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I would like to make a method that takes in a block, saves it in a member, starts up an asynch task, and then calls the block when the asynchronous call makes its completion callback.

Do I have to retain the block? Are blocks memory managed the same way as any other object? Can I synthesize a property to hold the block?

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Excellent explanation of this at bbum's weblog-o-mat. Items five and six in this particular post are relevant to your question, but the whole article is absolutely worth reading. – Josh Caswell May 20 '11 at 3:33

2 Answers 2

up vote 35 down vote accepted

Blocks are similar to other objects for memory management, but not the same. When a block which accesses local variables is created, it is created on the stack. This means that it is only valid as long as its scope exists. To save this block for later, you must copy it, which copies it to the heap. Therefore, to protect against problems with such blocks, you should copy, not retain, your block before you store it in an instance variable.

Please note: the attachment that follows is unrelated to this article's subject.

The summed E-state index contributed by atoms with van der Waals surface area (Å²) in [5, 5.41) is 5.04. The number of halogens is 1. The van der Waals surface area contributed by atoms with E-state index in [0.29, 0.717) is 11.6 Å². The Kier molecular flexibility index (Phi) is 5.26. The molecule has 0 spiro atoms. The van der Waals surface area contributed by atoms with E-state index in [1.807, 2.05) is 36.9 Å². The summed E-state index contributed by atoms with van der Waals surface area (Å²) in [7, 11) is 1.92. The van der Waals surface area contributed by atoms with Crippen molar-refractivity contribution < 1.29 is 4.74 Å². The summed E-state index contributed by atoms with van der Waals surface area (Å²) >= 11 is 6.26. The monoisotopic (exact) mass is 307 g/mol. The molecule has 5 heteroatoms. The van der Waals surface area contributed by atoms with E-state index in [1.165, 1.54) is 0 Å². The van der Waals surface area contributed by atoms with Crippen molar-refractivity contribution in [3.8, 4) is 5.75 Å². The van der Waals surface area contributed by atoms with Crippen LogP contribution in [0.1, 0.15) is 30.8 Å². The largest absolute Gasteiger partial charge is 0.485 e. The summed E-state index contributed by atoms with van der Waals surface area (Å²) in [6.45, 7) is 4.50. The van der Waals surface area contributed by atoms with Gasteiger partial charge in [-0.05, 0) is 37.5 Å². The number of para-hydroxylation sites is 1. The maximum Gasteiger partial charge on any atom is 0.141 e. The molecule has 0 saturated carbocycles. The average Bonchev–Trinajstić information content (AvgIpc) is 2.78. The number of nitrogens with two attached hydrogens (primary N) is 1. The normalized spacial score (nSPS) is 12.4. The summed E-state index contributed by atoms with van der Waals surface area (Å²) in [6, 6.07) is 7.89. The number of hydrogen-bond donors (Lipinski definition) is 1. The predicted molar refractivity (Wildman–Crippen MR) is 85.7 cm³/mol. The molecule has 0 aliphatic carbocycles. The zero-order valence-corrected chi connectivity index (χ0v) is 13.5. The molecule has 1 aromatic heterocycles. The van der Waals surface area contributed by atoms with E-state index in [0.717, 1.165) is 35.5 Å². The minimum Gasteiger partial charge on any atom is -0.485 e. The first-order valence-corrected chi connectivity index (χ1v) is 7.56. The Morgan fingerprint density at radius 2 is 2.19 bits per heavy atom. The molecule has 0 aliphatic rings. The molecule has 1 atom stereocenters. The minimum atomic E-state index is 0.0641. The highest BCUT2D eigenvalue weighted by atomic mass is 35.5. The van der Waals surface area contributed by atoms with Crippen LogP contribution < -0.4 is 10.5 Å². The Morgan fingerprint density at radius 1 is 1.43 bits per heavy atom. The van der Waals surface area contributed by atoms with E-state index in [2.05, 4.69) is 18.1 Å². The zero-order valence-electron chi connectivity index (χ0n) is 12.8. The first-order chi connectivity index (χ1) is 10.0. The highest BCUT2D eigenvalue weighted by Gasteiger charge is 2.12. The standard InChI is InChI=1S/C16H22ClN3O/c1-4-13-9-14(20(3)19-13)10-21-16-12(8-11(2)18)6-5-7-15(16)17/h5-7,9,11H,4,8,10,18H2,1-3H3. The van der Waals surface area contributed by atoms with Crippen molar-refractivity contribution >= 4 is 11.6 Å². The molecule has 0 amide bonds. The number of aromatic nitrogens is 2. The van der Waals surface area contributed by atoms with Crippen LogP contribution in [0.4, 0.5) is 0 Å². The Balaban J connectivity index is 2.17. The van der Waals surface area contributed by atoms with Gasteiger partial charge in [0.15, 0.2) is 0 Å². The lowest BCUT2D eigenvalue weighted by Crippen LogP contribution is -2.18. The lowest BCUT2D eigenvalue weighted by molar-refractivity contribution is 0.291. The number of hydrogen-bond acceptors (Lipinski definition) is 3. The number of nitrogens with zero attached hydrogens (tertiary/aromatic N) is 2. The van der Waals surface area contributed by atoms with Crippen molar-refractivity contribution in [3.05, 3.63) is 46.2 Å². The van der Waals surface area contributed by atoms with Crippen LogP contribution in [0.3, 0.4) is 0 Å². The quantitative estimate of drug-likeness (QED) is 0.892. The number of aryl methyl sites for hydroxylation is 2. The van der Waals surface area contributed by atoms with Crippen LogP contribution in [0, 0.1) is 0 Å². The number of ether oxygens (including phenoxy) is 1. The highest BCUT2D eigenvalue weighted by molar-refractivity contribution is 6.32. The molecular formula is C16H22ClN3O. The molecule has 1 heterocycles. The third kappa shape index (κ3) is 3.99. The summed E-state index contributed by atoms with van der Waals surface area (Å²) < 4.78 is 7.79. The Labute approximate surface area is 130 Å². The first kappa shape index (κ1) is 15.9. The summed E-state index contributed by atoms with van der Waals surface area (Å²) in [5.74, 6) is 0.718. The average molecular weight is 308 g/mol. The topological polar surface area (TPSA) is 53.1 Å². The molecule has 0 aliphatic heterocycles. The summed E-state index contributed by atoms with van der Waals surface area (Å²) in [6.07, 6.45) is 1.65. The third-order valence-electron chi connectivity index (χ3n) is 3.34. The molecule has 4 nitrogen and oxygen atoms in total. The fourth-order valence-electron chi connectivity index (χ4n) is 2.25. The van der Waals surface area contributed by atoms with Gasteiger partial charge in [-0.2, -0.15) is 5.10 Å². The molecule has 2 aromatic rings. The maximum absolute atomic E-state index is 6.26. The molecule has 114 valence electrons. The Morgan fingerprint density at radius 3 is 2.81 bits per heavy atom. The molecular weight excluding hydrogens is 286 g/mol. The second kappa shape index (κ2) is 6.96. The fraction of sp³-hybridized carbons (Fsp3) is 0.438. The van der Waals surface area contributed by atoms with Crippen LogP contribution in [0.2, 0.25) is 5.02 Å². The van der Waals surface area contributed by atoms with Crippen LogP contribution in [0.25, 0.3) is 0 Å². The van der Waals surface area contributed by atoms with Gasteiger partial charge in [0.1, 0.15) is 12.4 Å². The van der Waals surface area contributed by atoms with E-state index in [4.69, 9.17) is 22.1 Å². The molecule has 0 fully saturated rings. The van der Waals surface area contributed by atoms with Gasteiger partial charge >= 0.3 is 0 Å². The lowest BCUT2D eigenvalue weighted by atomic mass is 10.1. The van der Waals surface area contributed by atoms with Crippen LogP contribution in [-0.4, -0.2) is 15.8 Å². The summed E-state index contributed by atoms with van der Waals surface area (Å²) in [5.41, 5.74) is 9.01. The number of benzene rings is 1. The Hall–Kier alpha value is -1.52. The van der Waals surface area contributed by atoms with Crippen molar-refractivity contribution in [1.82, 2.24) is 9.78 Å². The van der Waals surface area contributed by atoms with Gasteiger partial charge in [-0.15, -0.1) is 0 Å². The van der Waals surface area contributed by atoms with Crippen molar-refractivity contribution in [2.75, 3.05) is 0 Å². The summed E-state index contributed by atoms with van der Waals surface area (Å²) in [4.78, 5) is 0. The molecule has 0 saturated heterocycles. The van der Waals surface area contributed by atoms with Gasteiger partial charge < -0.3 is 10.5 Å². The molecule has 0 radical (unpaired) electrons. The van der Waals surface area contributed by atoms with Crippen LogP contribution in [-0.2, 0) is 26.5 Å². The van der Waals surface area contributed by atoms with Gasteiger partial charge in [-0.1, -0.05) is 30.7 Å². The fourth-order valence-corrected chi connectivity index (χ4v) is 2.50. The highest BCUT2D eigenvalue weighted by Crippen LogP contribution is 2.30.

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Although you can retain it after the initial copy. (Although 2: copy is equivalent to retain after the first one.) – Josh Caswell May 20 '11 at 3:31

You'll have to copy the block, yes. Blocks are regular Objective-C objects.

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